Silver Needle Yunnan White Tea
Silver Needle Yunnan White Tea
Silver Needle Yunnan White Tea
Silver Needle Yunnan White Tea

Silver Needle Yunnan White Tea

Tea Soul

The Silver Needle white tea, is produced from an unusual variety of shrub, Camellia Taliensis. This tea has been withered for a short time (light oxidation) and then dried rapidly with hot air.

It is a meditation tea: in fact, given its delicacy, it is difficult to pair with food. For lovers of white bud tea, this is an elegant tea with a fresh fragrance and sweet taste, reminiscent at times of the woody essence of a forest after spring rain.

Tasting - Sight and Smell

The buds from which Silver Needle white tea is made are large and silvery in color, covered with a soft down (bai hao) that makes them shine like velvet. Once infused, the buds have floral, sweet aromas with an herbaceous, fresh hay-like edge. In the cup, the tea is clear, pale yellow with pinkish highlights. The body is light and silky: even if left to steep for long times, this tea will never produce astringency or bitterness.

Tasting Notes


The first infusion of Silver Needle white tea yields an extremely sweet and delicate liquor, with fresh floral notes and a light hint of hay. With the second infusion, the sweet notes take on a more defined taste reminiscent of honey from sulla. The herbaceous hint is always present but never turns into astringency; on the contrary, it gives freshness and fragrance to the liqueur. With the third infusion, notes of dried flowers and fruity hints of dehydrated apricot emerge.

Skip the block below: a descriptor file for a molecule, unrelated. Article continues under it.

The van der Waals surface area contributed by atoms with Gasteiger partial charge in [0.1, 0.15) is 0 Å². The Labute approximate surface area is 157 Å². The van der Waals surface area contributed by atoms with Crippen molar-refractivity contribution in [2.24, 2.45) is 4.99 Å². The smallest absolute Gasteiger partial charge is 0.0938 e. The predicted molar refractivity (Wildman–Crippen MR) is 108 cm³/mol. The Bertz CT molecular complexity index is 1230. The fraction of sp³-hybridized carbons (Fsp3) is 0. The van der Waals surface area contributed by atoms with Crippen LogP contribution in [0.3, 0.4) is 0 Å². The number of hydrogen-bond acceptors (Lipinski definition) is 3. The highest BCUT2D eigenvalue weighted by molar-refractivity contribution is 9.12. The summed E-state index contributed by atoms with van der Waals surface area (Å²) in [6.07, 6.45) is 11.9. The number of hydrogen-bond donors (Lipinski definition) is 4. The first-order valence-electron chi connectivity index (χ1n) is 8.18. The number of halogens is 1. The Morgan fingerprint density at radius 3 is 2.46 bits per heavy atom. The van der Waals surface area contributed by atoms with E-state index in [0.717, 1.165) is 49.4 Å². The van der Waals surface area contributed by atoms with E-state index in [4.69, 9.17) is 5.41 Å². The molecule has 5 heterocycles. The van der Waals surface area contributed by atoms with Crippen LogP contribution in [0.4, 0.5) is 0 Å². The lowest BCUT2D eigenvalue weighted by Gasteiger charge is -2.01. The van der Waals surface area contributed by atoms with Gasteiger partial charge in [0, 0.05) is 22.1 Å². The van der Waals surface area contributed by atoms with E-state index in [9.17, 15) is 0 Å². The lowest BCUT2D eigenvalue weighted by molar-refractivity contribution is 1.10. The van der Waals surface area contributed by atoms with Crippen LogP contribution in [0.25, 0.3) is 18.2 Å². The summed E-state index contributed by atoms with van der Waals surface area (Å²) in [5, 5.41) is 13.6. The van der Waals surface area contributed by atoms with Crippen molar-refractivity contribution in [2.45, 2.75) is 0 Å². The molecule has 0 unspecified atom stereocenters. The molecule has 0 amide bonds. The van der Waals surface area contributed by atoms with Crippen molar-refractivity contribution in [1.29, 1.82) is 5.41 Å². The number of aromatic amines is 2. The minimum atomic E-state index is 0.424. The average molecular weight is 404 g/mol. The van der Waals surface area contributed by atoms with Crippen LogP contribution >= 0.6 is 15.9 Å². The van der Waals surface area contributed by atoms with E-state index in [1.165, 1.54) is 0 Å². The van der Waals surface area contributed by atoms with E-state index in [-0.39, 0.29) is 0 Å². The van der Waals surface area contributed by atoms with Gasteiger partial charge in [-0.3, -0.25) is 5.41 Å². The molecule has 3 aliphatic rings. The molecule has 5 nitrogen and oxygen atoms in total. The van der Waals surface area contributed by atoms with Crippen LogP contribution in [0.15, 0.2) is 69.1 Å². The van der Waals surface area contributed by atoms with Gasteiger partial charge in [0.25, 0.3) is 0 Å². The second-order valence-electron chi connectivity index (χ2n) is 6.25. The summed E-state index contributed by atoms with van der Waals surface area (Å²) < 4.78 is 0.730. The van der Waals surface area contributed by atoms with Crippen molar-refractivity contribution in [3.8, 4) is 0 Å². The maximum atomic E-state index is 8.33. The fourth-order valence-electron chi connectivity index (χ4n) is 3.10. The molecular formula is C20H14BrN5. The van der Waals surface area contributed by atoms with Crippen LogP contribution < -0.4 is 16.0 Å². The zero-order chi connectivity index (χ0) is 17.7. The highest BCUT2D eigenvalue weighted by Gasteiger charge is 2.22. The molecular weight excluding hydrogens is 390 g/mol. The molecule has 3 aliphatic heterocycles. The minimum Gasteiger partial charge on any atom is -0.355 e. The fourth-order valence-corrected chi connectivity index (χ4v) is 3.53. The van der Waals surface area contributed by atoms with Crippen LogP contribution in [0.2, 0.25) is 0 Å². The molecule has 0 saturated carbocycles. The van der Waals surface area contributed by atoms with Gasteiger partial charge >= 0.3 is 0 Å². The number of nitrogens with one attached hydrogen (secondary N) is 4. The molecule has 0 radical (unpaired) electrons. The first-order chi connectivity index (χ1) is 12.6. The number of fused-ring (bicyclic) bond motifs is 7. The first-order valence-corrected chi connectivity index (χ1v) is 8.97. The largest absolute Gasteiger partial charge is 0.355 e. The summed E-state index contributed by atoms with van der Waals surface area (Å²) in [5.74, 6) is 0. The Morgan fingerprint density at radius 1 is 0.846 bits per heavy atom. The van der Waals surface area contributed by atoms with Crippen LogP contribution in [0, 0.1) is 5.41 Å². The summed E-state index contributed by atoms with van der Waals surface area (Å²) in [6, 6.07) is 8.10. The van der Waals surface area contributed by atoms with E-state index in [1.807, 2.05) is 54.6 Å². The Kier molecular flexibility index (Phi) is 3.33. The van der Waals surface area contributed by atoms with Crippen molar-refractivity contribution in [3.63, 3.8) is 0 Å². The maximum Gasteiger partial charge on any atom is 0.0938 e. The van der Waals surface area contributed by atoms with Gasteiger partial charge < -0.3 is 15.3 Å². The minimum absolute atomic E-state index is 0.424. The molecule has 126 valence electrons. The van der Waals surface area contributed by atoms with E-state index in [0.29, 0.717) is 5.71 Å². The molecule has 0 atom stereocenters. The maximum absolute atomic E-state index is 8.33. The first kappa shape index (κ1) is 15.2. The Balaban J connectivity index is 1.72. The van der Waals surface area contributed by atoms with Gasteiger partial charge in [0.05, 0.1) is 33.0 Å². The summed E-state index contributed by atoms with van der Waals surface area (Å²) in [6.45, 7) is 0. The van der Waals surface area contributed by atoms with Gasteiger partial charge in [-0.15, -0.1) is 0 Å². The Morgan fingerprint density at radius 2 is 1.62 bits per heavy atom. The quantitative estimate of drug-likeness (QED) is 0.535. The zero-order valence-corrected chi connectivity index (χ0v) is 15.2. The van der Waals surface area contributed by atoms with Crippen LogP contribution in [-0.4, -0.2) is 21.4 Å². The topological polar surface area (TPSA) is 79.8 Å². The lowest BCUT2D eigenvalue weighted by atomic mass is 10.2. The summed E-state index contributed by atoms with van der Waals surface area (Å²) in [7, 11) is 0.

A first sip of Silver Needle white tea offers an extremely delicate and floral attack on the palate: reminiscent of wildflowers and dried flowers. The tea then takes on the sweet taste of acacia honey and hints of freshness also given by a very light herbaceous note of hay. Fruity notes of melon and apricot are then perceived, fading into a sugary finish: in fact, the persistence is sweet and echoes the honey notes previously perceived.

Location of origin

Tang Te Village, Jinggu County, Puer (Simao) Prefecture, Yunnan Province, China.


The best yields come from the first harvests, which generally occur between late March and early April: for the production of Silver Needle white tea, only the leaf and shoots are harvested. The ideal time is a sunny morning, when the sun is high enough to have dried any residual moisture on the buds.

How to brew Silver Needle white tea

To fully appreciate the exquisite form of Silver Needle white tea the ideal is a clear glass accessory.

Heat the teapot first with boiling water and then pour 200 ml of water (80°C) over about 3 grams of tea. Tea buds will start floating on the top of the teapot. After 5 minutes, some buds will sink to the bottom of the teapot while others will remain on top.

All the buds will then rise vertically performing a magical dance. An enchanting spectacle to be enjoyed before drinking the tea.

Storage: we recommend storing the White Silver Needle Tea in a cool, dry and dark place.

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